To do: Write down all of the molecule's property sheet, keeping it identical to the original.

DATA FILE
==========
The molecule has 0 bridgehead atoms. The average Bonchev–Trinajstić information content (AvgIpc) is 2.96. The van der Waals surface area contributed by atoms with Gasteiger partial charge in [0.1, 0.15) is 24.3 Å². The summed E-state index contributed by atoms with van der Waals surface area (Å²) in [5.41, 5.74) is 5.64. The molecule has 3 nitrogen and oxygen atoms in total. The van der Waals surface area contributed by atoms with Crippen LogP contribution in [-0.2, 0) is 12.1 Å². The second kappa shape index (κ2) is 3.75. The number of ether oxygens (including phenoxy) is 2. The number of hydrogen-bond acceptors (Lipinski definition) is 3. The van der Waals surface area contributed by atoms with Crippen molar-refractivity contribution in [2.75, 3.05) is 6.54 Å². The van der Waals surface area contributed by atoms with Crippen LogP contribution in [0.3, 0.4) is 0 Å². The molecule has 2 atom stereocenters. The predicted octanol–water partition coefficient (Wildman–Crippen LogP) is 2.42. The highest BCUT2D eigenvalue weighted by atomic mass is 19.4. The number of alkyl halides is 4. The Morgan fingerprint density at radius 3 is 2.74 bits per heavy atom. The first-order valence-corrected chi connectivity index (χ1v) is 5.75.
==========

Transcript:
The molecule has 0 bridgehead atoms. The average Bonchev–Trinajstić information content (AvgIpc) is 2.96. The van der Waals surface area contributed by atoms with Gasteiger partial charge in [0.1, 0.15) is 24.3 Å². The summed E-state index contributed by atoms with van der Waals surface area (Å²) in [5.41, 5.74) is 5.64. The molecule has 3 nitrogen and oxygen atoms in total. The van der Waals surface area contributed by atoms with Crippen LogP contribution in [-0.2, 0) is 12.1 Å². The second kappa shape index (κ2) is 3.75. The number of ether oxygens (including phenoxy) is 2. The number of hydrogen-bond acceptors (Lipinski definition) is 3. The van der Waals surface area contributed by atoms with Crippen molar-refractivity contribution in [2.75, 3.05) is 6.54 Å². The van der Waals surface area contributed by atoms with Crippen LogP contribution in [0.3, 0.4) is 0 Å². The molecule has 2 atom stereocenters. The predicted octanol–water partition coefficient (Wildman–Crippen LogP) is 2.42. The highest BCUT2D eigenvalue weighted by atomic mass is 19.4. The number of alkyl halides is 4. The Morgan fingerprint density at radius 3 is 2.74 bits per heavy atom. The first-order valence-corrected chi connectivity index (χ1v) is 5.75.